15. Moritz Kuhn, 2013. "Recursive Equilibria In An Aiyagari‐Style Economy With Permanent Income Shocks," International Economic Review, Department of Economics, University of Pennsylvania and Osaka University Institute of Social and Economic Research Association, vol. 54(3), pages 807-835, August.
    16. Allen, Todd W. & Carroll, Christopher D., 2001. "Individual Learning About Consumption," Macroeconomic Dynamics, Cambridge University Press, vol. 5(02), pages 255-271, April.
    17. Suen, Richard M. H., 2011. "Concave consumption function and precautionary wealth accumulation," MPRA Paper 34774, University Library of Munich, Germany.
    18. Eugenio S.A. Bobenrieth & Juan R.A. Bobenrieth & Ernesto A. Guerra & Brian D. Wright & Di Zeng, 2021. "Putting the Empirical Commodity Storage Model Back on Track: Crucial Implications of a “Negligible” Trend," American Journal of Agricultural Economics, John Wiley & Sons, vol. 103(3), pages 1034-1057, May.
    19. Fulford, Scott L., 2015. "How important is variability in consumer credit limits?," Journal of Monetary Economics, Elsevier, vol. 72(C), pages 42-63.
    20. Damien Echevin, 1999. "Nouvelles approches des comportements d'épargne et de consommation," Économie et Statistique, Programme National Persée, vol. 324(1), pages 9-18.

    More about this item

    Keywords

    Buffer stock model of saving; Computational methods; Approximation methods and estimation;
    All these keywords.

    JEL classification:

    • C63 - Mathematical and Quantitative Methods - - Mathematical Methods; Programming Models; Mathematical and Simulation Modeling - - - Computational Techniques
    • D12 - Microeconomics - - Household Behavior - - - Consumer Economics: Empirical Analysis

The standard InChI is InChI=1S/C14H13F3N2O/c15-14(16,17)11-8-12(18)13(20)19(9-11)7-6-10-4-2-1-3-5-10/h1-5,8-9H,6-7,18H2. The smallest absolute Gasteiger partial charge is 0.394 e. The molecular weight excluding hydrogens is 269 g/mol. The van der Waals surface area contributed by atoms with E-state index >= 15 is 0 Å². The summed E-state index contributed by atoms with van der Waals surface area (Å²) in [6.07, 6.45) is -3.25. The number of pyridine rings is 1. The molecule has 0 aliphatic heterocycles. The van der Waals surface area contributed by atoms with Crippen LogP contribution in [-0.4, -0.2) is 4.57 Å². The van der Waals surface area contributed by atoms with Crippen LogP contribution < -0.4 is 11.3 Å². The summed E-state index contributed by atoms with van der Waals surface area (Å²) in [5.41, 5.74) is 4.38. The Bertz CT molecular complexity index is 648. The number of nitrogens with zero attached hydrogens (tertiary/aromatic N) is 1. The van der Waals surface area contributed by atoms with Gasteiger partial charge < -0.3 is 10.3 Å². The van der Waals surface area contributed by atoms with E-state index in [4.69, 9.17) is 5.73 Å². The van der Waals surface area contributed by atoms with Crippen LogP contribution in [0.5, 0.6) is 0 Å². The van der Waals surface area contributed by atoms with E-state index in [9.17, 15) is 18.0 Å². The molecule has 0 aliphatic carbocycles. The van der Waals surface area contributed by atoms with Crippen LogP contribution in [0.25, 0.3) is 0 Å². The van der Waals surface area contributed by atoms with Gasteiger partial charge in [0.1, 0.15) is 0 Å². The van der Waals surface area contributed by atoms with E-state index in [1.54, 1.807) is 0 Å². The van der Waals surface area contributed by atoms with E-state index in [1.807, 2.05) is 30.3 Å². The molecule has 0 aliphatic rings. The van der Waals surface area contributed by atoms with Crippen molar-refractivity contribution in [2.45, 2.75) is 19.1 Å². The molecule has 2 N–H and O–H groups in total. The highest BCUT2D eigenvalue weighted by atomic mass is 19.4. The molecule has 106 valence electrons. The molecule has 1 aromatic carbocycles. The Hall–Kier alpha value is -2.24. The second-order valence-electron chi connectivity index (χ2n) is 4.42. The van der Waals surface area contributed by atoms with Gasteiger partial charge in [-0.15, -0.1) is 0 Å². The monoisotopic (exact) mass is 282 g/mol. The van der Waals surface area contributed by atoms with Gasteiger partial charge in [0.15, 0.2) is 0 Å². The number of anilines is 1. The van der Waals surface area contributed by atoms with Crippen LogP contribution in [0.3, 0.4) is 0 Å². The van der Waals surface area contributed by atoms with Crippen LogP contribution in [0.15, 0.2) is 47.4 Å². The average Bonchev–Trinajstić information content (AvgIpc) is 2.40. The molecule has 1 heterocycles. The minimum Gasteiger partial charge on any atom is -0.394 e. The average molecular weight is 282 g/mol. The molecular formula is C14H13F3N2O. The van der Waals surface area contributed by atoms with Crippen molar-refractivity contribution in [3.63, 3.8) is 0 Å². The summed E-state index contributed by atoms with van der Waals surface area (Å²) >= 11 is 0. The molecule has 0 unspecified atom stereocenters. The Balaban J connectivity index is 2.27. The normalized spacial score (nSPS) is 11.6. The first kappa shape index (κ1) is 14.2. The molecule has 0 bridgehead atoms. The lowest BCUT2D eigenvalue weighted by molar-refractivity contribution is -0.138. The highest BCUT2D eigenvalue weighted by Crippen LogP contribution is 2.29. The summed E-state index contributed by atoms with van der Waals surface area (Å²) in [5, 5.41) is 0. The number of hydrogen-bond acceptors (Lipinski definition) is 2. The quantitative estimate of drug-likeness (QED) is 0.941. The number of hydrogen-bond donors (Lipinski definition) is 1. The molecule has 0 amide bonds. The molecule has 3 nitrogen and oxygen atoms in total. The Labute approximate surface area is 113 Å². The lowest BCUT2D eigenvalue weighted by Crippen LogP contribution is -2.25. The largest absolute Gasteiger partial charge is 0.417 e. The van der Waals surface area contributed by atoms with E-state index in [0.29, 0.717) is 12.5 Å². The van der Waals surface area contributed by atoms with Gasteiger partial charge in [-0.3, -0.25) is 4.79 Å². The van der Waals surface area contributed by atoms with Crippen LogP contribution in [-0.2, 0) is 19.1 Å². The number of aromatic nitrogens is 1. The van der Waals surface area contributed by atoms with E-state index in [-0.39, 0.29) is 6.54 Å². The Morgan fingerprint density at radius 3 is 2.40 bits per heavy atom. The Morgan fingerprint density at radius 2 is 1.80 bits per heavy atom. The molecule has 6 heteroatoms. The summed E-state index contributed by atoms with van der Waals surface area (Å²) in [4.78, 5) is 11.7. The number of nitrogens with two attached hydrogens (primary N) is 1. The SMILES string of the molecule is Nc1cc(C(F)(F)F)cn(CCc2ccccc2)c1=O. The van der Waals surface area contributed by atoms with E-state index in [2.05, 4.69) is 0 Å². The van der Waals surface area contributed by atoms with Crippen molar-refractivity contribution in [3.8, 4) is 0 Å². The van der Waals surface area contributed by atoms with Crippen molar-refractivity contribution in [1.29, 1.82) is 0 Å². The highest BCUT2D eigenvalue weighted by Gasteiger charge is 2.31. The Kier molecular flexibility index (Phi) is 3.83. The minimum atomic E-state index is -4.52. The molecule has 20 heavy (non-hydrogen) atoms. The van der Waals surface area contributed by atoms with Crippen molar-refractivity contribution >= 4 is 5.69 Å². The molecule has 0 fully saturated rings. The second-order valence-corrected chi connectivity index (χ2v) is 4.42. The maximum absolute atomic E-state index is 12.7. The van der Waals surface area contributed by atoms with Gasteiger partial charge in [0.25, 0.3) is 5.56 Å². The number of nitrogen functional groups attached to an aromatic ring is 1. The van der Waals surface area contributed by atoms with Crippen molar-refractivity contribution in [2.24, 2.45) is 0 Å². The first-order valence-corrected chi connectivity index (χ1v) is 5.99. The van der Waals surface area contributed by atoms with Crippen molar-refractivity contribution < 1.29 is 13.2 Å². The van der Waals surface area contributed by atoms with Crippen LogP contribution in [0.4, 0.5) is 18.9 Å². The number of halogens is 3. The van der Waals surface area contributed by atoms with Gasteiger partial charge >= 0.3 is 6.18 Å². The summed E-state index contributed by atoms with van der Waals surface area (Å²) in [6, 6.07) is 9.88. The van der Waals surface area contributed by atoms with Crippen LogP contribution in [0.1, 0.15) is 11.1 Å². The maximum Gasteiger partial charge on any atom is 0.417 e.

• E21 - Macroeconomics and Monetary Economics - - Consumption, Saving, Production, Employment, and Investment - - - Consumption; Saving; Wealth

    NEP fields

    This paper has been announced in the following NEP Reports:

    Statistics

    Access and download statistics

    Corrections

    All material on this site has been provided by the respective publishers and authors. You can help correct errors and omissions. When requesting a correction, please mention this item's handle: RePEc:sef:csefwp:199. See general information about how to correct material in RePEc.

    For technical questions regarding this item, or to correct its authors, title, abstract, bibliographic or download information, contact: . General contact details of provider: https://edirc.repec.org/data/cssalit.html .

    If you have authored this item and are not yet registered with RePEc, we encourage you to do it here. This allows to link your profile to this item. It also allows you to accept potential citations to this item that we are uncertain about.

    If CitEc recognized a bibliographic reference but did not link an item in RePEc to it, you can help with this form .

    If you know of missing items citing this one, you can help us creating those links by adding the relevant references in the same way as above, for each refering item. If you are a registered author of this item, you may also want to check the "citations" tab in your RePEc Author Service profile, as there may be some citations waiting for confirmation.

    For technical questions regarding this item, or to correct its authors, title, abstract, bibliographic or download information, contact: Dr. Maria Carannante (email available below). General contact details of provider: https://edirc.repec.org/data/cssalit.html .

    Please note that corrections may take a couple of weeks to filter through the various RePEc services.

    IDEAS is a RePEc service hosted by the Research Division of the Federal Reserve Bank of St. Louis . RePEc uses bibliographic data supplied by the respective publishers.